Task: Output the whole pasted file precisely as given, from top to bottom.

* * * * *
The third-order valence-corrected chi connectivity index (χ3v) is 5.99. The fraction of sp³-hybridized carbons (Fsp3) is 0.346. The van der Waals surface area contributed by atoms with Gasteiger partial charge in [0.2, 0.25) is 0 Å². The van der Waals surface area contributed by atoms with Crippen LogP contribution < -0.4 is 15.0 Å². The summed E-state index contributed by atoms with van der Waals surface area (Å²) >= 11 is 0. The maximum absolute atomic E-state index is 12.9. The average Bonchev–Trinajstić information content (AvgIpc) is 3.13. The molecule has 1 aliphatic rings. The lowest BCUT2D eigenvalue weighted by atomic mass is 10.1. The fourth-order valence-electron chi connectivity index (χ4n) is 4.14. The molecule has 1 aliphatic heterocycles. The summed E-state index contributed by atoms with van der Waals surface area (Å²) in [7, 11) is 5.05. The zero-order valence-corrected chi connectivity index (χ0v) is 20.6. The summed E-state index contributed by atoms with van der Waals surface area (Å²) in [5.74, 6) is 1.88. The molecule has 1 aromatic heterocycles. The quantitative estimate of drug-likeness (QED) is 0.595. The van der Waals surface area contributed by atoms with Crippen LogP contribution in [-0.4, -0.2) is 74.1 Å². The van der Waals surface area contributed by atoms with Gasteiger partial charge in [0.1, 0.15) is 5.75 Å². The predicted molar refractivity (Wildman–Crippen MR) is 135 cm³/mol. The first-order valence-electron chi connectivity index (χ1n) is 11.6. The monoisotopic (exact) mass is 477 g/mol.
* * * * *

The third-order valence-corrected chi connectivity index (χ3v) is 5.99. The fraction of sp³-hybridized carbons (Fsp3) is 0.346. The van der Waals surface area contributed by atoms with Gasteiger partial charge in [0.2, 0.25) is 0 Å². The van der Waals surface area contributed by atoms with Crippen LogP contribution < -0.4 is 15.0 Å². The summed E-state index contributed by atoms with van der Waals surface area (Å²) >= 11 is 0. The maximum absolute atomic E-state index is 12.9. The average Bonchev–Trinajstić information content (AvgIpc) is 3.13. The molecule has 1 aliphatic rings. The lowest BCUT2D eigenvalue weighted by atomic mass is 10.1. The fourth-order valence-electron chi connectivity index (χ4n) is 4.14. The molecule has 1 aliphatic heterocycles. The summed E-state index contributed by atoms with van der Waals surface area (Å²) in [7, 11) is 5.05. The zero-order valence-corrected chi connectivity index (χ0v) is 20.6. The summed E-state index contributed by atoms with van der Waals surface area (Å²) in [5.74, 6) is 1.88. The molecule has 1 aromatic heterocycles. The quantitative estimate of drug-likeness (QED) is 0.595. The van der Waals surface area contributed by atoms with Crippen LogP contribution in [-0.4, -0.2) is 74.1 Å². The van der Waals surface area contributed by atoms with Gasteiger partial charge in [0.1, 0.15) is 5.75 Å². The predicted molar refractivity (Wildman–Crippen MR) is 135 cm³/mol. The first-order valence-electron chi connectivity index (χ1n) is 11.6. The monoisotopic (exact) mass is 477 g/mol.